- Defensive Traps are in a very different category: Advantageous Comparison
- Personality Trap is Social Dominance Orientation
- Tyranny of Goals
- How can business people avoid falling into the ethical traps
Robert Hoyk, Ph.D., identifies the many psychological reasons that people act unethically.
So unprecedented is this approach that he had to name it, define it, and make himself an expert.
Hoyk‘s development of the Psychology of Ethics is innovative and historic; in all likelihood ?traps? will become the new nomenclature of organizations that contend with ethics.
Always a trailblazer, Robert Hoyk traveled for thirteen years throughout the world, living for periods of time in Tunisia, Spain, France, Greece, India, journeying by camel with the Bedouin in the Sahara, taking a donkey cart and school-age charges through the Spanish hills, creating a self-sustaining community on an island off the coast of Turkey, apprenticing to a furniture-maker in a Mexican village where no tourist had ever ventured.
Robert Hoyk received his doctorate at the California School of Professional Psychology in San Diego. Following graduation he met Dr. Paul Hersey, founder of Situational Leadership. Robert is the primary author of an advanced course of Situational Leadership entitled, Situational Communication Skills for Leaders (Management Learning Resources, Ltd., 2002.)
About six years ago, Dr. Hoyk had a successful private practice as a psychologist in Orange County. One morning he noticed a slight drag with his left foot. Six years later he‘s another Stephen Hawking – a scientist and author with Lou Gehrig‘s disease, probably caused by bad genetics.
For the first five years of his illness, Hoyk‘s diagnosis was Primary Lateral Sclerosis (PLS). PLS is not fatal and very rare. Perhaps 500 people in the U.S. have it. With PLS the motor neurons in the brain die. With Lou Gehrig‘s Disease, or Amyotrophic Lateral Sclerosis (ALS), the motor neurons in the brain and spinal cord die. With Lou Gehrig‘s Disease the average person dies in three to five years. This year Robert‘s PLS has turned into Lou Gehrig‘s Disease.
It is said that Lou Gehrig‘s Disease has made Hawking who he is — hard working, brilliant and successful. Recently, Dr. Hoyk has accepted an invitation to give a keynote address for a conference on Ethics in Government in Austin, Texas. Hoyk‘s wife, the novelist and former psychologist Julie Brickman, has pointed out that people experience inspiration and hope when they see someone with a serious disease who remains determined and able to be accomplished and successful.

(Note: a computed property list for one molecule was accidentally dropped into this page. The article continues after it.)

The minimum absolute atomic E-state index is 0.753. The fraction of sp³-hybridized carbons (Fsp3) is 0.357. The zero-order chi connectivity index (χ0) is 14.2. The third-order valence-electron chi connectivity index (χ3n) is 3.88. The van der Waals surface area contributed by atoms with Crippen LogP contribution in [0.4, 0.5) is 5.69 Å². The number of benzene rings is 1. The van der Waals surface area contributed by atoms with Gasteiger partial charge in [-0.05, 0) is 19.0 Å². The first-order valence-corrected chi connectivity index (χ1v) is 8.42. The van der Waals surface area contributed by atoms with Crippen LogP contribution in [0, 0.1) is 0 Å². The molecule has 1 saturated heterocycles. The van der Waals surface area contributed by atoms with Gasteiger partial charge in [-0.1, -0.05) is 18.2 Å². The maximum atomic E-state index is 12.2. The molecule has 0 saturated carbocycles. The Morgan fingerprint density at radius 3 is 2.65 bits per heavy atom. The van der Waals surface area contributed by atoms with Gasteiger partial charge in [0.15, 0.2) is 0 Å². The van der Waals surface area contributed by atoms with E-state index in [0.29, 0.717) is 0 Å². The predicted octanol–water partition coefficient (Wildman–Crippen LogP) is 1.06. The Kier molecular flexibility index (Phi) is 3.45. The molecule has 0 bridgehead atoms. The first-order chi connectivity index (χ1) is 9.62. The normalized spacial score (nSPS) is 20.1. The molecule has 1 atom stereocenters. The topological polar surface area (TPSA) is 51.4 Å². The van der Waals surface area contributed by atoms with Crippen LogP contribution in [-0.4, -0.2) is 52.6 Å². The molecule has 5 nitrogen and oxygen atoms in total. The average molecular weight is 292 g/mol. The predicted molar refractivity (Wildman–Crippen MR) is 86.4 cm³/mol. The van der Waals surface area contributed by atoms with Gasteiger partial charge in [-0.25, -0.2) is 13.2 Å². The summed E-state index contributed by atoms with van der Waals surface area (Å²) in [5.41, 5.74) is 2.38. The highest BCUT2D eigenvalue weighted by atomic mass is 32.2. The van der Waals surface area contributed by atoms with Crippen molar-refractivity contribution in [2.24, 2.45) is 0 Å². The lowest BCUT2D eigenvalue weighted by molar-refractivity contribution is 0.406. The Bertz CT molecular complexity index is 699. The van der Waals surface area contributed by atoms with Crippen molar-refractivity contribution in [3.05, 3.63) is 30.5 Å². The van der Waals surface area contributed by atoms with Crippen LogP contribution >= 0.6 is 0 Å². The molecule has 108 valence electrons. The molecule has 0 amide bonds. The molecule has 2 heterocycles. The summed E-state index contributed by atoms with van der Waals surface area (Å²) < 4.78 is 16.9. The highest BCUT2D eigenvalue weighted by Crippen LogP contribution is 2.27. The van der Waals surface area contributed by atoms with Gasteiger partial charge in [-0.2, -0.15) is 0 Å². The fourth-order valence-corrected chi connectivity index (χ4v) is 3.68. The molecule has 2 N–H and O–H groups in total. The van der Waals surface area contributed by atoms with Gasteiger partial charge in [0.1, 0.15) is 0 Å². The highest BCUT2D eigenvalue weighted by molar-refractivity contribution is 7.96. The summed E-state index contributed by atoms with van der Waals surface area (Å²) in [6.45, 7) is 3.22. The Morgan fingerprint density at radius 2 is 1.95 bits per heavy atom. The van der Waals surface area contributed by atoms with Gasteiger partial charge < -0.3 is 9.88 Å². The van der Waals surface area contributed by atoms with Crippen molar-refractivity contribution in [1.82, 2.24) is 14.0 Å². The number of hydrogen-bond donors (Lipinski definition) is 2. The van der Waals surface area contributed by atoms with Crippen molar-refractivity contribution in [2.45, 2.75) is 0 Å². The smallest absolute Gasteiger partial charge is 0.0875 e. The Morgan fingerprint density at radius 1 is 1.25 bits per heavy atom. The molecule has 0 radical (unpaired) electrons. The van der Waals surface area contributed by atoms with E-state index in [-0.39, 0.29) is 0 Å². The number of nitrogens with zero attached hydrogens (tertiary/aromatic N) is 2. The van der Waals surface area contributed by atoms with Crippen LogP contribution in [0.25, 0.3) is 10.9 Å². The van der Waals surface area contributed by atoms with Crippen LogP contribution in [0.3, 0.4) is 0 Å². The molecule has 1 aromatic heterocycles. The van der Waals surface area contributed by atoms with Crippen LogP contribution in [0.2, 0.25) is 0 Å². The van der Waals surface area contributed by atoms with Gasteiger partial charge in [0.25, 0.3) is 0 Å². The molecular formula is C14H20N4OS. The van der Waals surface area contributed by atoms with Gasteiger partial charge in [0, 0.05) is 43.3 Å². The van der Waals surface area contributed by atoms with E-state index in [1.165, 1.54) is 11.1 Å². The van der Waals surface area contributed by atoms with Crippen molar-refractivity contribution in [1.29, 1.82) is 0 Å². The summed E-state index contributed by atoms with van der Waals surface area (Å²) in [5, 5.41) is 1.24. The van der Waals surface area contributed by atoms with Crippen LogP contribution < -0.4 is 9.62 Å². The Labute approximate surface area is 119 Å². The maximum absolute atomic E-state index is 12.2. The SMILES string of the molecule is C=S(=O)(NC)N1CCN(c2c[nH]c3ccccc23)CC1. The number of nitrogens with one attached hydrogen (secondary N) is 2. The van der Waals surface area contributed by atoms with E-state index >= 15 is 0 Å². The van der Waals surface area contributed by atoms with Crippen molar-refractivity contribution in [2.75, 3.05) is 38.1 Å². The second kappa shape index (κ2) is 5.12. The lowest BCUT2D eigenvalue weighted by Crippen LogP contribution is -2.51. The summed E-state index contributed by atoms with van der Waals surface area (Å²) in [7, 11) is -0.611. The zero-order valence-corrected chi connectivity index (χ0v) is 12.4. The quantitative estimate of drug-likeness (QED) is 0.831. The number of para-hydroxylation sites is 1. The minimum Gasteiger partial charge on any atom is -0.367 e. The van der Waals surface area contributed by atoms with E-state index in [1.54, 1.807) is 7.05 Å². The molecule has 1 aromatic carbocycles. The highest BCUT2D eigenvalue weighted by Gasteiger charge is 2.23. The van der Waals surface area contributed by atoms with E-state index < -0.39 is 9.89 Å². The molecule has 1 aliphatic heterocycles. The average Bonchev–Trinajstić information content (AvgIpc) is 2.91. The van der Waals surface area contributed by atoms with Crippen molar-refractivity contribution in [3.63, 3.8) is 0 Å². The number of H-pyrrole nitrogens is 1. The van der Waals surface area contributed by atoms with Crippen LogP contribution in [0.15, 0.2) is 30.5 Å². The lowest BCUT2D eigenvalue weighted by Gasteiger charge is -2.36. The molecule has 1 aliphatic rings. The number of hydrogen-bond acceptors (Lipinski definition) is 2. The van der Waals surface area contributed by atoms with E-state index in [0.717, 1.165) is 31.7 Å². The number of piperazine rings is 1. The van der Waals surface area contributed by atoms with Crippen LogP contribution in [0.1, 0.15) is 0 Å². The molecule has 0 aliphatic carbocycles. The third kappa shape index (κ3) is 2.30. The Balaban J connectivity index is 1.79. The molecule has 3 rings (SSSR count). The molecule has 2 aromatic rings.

A survey conducted with over 200 people who survived life-threatening danger (car accidents, drownings, serious illnesses…) found they had subsequent personality changes due to their near-death experiences. One change was a need to ?accomplish something worthwhile before it‘s too late.? Robert Hoyk has always been inclined to work on projects that are worthwhile. And since his diagnosis has changed, working with his book, The Ethical Executive, has intensified.
Hoyk‘s lifetime model for courage is Victor Frankl, the Austrian psychiatrist who wrote Man’s Search for Meaning, a book generated from his experiences as a prisoner in a concentration camp in Hitler‘s Germany. In one passage, Frankl writes about a day when two inmates visit him to announce that they will commit suicide before the sun goes down. Frankl nods and then says, ?It‘s unlikely that we‘ll ever get out of here alive. But if we do, what would you like to accomplish?? One inmate said that he would like to help raise his nephew. The other one said that he would like to publish a book of his poetry. Frankl reports that the two men never did commit suicide.
In a way, Robert is a prisoner in his own form of torture: an illness that has robbed him of his speech, his swallowing, his walking, depleted his breathing, and may end up taking his life. But Robert wants to market The Ethical Executive well and write the next book. In spite of impossible adversity, the future is calling him.
Books by Robert Hoyk, Ph.D.